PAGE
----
Last week, another own goal: Joshua Wong, an international media darling, was disqualified from running in the Southern District Board election.

This looks very like snatching defeat from the jaws of victory. If Mr Wong had been allowed to run there were two possible outcomes. If he lost it would put a big dent in his claim to speak for large numbers of Hong Kong people. If he won he would be immersed in a stream of local trivia, surgeries, committee meetings and such like, which would keep him out of other mischief.

The disqualification, in fact, will make several people happy. The District Officer concerned has established her status as a loyal foot soldier in the forces of darkness. Her superiors have enhanced the government’s claims to follow whatever orders Mr Xi issues, the law be damned.

And Mr Wong gains added credibility in Resistance circles without having to go to prison or to dabble in the politics of the parish pump. After all for a man who has addressed committees of Congress and working parties of the United Nations, time may seem to pass very slowly in meetings of the Southern District Board.

Being the only candidate disqualified is a back-handed compliment. He’s democracy’s danger man. Allowing him to run in an election would cause a constitutional Chernobyl. Politicians in other countries would kill for such a reputation.

So everyone is happy. Except me. My unhappiness is not caused by the outcome, but by the government press release which immediately followed it. Three paragraphs into this I came down with a nasty case of déjà vu. It starts “ In response to media enquiries regarding the 2019 District Council (DC) Ordinary Election, a spokesman for the Hong Kong Special Administrative Region (HKSAR) Government today (October 29) replied as follows:”

There follow three paragraphs which are exactly the same, word for word, as the replies given to media inquiries regarding the “2019 Rural Ordinary Election”, from which Mr Eddie Chu Hoi-dick as was disqualified.

A couple of paragraphs have been inserted next which are specific to the latest case, and then we go back to the familiar script.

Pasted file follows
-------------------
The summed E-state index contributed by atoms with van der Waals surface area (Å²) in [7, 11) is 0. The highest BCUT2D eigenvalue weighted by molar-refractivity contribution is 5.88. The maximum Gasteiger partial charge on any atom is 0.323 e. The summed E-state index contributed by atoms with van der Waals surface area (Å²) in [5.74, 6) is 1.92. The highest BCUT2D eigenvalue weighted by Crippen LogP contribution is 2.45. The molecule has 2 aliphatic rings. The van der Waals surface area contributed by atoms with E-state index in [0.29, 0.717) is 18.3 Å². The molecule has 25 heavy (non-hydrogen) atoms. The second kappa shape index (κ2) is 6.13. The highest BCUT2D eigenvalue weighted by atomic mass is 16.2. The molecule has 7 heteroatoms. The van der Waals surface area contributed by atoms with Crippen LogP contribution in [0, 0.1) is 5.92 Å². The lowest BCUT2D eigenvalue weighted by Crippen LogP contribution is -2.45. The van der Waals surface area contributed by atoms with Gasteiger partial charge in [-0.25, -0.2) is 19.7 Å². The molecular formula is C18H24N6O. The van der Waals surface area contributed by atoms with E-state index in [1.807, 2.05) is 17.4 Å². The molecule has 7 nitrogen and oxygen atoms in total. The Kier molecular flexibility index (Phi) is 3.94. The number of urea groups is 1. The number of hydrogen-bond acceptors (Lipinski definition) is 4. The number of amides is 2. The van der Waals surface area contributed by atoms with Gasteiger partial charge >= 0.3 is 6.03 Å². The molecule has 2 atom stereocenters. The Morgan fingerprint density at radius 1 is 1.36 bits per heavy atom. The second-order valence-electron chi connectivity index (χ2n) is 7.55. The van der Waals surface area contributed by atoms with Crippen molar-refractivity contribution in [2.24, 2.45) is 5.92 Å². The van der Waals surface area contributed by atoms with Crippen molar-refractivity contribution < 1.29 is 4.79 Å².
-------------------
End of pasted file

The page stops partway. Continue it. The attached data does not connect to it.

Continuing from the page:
As the only things changed in the first paragraph were the date and the name of the election we can see that some nameless government person was achieving a significant economy of effort here.

In fact it appears that very much the same press release was also offered after media inquiries about the 2018 Legislative Council By-election and the 2016 Legislative Council Election. So many of these sentences have been thrown to the media dogs four times.

This would be all right – I am all for government spokesmen not wasting their time when the official policy is well-established – if the original press release stuck to the government’s view of the constitutional position. But it ends in a lie.

The last sentence goes like this: “There is no question of any political censorship, restriction of the freedom of speech or deprivation of the right to stand for elections as alleged by some members of the community.”

Readers of long standing will recall my rage when this paragraph of Orwellian doublespeak appeared in connection with Mr Chu and I am gob-smacked that this error is apparently regarded as a suitable piece of boiler plate to be slapped on the end of a press release whenever there is a dust-up over disqualification.

Still, having been here before I will try to be brief.

Listen, spokesman, whoever you are, the bit about political censorship is irrelevant. The next bits are plain wrong. Of course there is a question of freedom of speech. People are being disqualified because they have advocated independence, or even because they have defended the right of other people to advocate independence.

You may if you wish defend this as a trivial restriction. Most Hong Kong people think of independence the way they think of life after death: it would be nice, but they don’t expect to see it, and the outcome is in any case entirely out of their hands.

You may defend disqualifying independence advocates as a desirable restriction, or as a legally required one. But don’t tell us it’s not a restriction because that just makes you look delusional.

Similarly there is clearly a question of deprivation of the right to stand for election. Mr Wong wishes to stand and he is not allowed to. What do you think “deprivation” means? Again, you may say this is a trivial matter. It seems Mr Wong is the only person in Hong Kong under this disability.

Or you may defend it as legal, even compulsory. But don’t keep telling us that nobody is being deprived of the right to stand for election because someone very clearly is.

May I suggest writing a new press release from scratch next time?

Much excitement last week over High Court Action number 1957 of 2019, in which the government is seeking an injunction against “doxing”. This is a hobby pursued by some netizens of putting on the web the names, addresses and other details of people they disapprove of, in the hope that readers will give the disapproved a hard time.

During the last three months there have apparently been some examples of this happening, with ensuing harassment or disparagement of police officers’ family members and particularly their kids.